The Cosmopolitans may very well be Sarah Schulman’s breakout book—an idea that the author finds not without a trace of humor.
“It’s funny, isn’t it? I’ve been around for so many years,” says Schulman, 57. “If you Google ‘underrated’ and my name, you’ll get a lot of hits... I’m always getting ‘best unknown book’ and things like that—and it’s because of the queer content.”
Schulman is the author of 10 novels (After Delores, Rat Bohemia, Shimmer, etc.), five works of nonfiction (Stagestruck: Theater, AIDS, and the Marketing of Gay America, Israel/Palestine and the Queer International, etc.) and four plays (Mercy, etc.) that have won her numerous fellowships, residencies, and awards. She is a distinguished professor of the humanities at the College of Staten Island and a lifelong lesbian and gay rights activist.
“I’ve been writing books with queer content, but also with queer perspectives, for 30 years,” she says, “and it really hasn’t mattered how well-written they were, how innovative they were, how much their readers loved them. It’s just that that perspective meant the books were kept out of the mainstream, even when they were published by the mainstream. So I’m hoping that we’ve come to a time when that’s not going to be necessarily true.”
According to The Cosmopolitans’ starred review, the time has come: “Jarring and beautiful, this is a modern classic,” Kirkus writes. Written in response to two iconic realist novels, Honoré de Balzac’s Cousin Bette and James Baldwin’s Another Country, The Cosmopolitans is, among many things, a story of friendship. Earl, a black, gay actor, and Bette, a white, spinster secretary, are neighbors in a Greenwich Village apartment building in 1958. They are each other’s chosen family, supporting one another through life’s hurts and successes, since Bette arrived from Ohio, disgraced, 30 years prior.
“Over time, Earl and Bette came to the understanding that they shared a fatal flaw, one that set them apart from other people,” Schulman writes. “They could both love completely, only once. It was a curse and yet a fact, and this is what had brought them to each other, this recognition. The one grace bestowed. In this particular emotional state, neither of them would ever be alone.”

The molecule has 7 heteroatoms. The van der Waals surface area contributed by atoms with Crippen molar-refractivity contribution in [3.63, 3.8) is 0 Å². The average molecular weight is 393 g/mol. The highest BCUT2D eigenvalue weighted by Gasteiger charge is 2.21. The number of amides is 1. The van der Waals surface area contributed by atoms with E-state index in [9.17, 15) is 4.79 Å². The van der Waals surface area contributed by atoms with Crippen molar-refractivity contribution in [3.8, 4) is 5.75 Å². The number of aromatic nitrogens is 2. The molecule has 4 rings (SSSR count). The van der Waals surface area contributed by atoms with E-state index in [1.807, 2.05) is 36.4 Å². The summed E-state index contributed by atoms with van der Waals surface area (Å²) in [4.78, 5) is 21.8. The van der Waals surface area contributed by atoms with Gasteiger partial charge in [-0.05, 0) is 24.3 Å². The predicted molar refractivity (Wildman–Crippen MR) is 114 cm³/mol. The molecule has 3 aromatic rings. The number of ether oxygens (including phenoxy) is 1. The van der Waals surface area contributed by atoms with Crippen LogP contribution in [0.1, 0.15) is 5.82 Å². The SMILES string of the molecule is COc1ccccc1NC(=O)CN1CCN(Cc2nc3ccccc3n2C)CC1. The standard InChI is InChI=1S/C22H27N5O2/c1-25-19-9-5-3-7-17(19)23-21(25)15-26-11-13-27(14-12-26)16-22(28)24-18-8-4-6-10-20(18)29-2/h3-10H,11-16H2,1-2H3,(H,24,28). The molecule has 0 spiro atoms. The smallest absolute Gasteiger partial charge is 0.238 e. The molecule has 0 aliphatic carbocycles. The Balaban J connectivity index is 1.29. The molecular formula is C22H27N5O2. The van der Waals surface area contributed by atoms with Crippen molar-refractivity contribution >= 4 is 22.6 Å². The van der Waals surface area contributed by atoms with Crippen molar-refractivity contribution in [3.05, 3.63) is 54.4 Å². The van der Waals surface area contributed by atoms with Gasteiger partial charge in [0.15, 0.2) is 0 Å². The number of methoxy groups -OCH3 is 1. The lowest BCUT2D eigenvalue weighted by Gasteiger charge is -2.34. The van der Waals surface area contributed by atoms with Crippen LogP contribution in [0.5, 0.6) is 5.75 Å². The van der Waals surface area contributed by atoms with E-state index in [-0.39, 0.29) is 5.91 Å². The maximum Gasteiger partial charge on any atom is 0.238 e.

But the surprise appearance of a biological family member—Hortense, a young, rich, aspiring-actress cousin of Bette’s—threatens their friendship in unforetold ways. When Earl breaks off contact for the first time in their long acquaintance, Bette sees it as a call to arms.
“If she did not act boldly and with command on her own behalf, she would perish and yet still live,” she writes. “That was the fear, that this terrible nonlife could go on forever until the end. Thus the challenge that her beloved Earl had brought into her lap, the problem that he had created for her to solve.”
Under the influence of Valerie, a consultant hired to bring Bette’s old-school advertising agency into the modern age, Bette harnesses the powers of marketing and psychology to create an opportunity to bring Earl back. Playing to prevalent issues of race and class, her plan walks a fine line between reverence and revenge.
“Bette grapples with racism and how it’s structured,” Schulman says. “Sometimes she exploits racism to get her own way, and sometimes she fights racism, but she doesn’t have a theory of it. She doesn’t understand her role in it. From her point of view—and I’m not endorsing this, nor condemning it; it’s just who she is as a person—she is being blamed for cruelty that Earl has experienced, that she did not cause. He’s experienced racism, he’s experienced homophobia, he’s experienced all of these things that she’s never experienced, and yet he’s taking it out on her. So she simultaneously has compassion for that but wants to override it—and this is her problem, because she doesn't have the tools to override it.”
Set in a vibrantly imagined New York City, a place where, as Schulman writes, “one person’s tragedy is another person’s underscore,” The Cosmopolitans confronts white supremacy and heteronormativity, virtue and opportunism, loneliness and the importance of being seen—and loved—for one’s true self.
“These are not necessarily heroes, these protagonists,” she says. “They’re real people—so that sometimes makes [readers] scratch their heads—but, you know, I’m very hopeful this time around. It’s my turn; let’s put it that way.”
Megan Labrise writes “Field Notes” and features for Kirkus Reviews.